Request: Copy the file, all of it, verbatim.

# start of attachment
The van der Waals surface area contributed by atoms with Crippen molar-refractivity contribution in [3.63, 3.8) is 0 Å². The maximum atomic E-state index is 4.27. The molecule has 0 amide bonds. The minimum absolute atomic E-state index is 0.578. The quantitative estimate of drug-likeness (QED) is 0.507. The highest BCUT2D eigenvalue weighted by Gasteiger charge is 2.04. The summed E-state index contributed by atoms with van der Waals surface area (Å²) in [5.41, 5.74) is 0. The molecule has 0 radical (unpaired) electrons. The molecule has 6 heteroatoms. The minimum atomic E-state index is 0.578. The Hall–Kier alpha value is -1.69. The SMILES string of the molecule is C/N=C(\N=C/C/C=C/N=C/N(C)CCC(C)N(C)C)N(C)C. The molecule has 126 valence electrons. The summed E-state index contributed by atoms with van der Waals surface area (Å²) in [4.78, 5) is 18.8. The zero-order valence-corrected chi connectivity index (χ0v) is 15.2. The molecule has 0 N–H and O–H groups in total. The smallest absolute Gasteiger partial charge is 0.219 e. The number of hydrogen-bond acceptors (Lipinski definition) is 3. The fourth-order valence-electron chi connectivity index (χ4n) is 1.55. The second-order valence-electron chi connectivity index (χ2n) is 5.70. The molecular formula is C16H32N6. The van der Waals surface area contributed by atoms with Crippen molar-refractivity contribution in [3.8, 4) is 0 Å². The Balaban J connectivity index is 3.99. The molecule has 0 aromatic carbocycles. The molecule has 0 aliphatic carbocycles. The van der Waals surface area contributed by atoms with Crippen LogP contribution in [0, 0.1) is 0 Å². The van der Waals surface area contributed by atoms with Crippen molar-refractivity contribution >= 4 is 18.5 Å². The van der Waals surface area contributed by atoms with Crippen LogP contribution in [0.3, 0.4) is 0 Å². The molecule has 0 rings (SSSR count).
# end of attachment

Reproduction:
The van der Waals surface area contributed by atoms with Crippen molar-refractivity contribution in [3.63, 3.8) is 0 Å². The maximum atomic E-state index is 4.27. The molecule has 0 amide bonds. The minimum absolute atomic E-state index is 0.578. The quantitative estimate of drug-likeness (QED) is 0.507. The highest BCUT2D eigenvalue weighted by Gasteiger charge is 2.04. The summed E-state index contributed by atoms with van der Waals surface area (Å²) in [5.41, 5.74) is 0. The molecule has 0 radical (unpaired) electrons. The molecule has 6 heteroatoms. The minimum atomic E-state index is 0.578. The Hall–Kier alpha value is -1.69. The SMILES string of the molecule is C/N=C(\N=C/C/C=C/N=C/N(C)CCC(C)N(C)C)N(C)C. The molecule has 126 valence electrons. The summed E-state index contributed by atoms with van der Waals surface area (Å²) in [4.78, 5) is 18.8. The zero-order valence-corrected chi connectivity index (χ0v) is 15.2. The molecule has 0 N–H and O–H groups in total. The smallest absolute Gasteiger partial charge is 0.219 e. The number of hydrogen-bond acceptors (Lipinski definition) is 3. The fourth-order valence-electron chi connectivity index (χ4n) is 1.55. The second-order valence-electron chi connectivity index (χ2n) is 5.70. The molecular formula is C16H32N6. The van der Waals surface area contributed by atoms with Crippen molar-refractivity contribution in [3.8, 4) is 0 Å². The Balaban J connectivity index is 3.99. The molecule has 0 aromatic carbocycles. The molecule has 0 aliphatic carbocycles. The van der Waals surface area contributed by atoms with Crippen LogP contribution in [0, 0.1) is 0 Å². The van der Waals surface area contributed by atoms with Crippen molar-refractivity contribution >= 4 is 18.5 Å². The van der Waals surface area contributed by atoms with Crippen LogP contribution in [0.3, 0.4) is 0 Å². The molecule has 0 rings (SSSR count).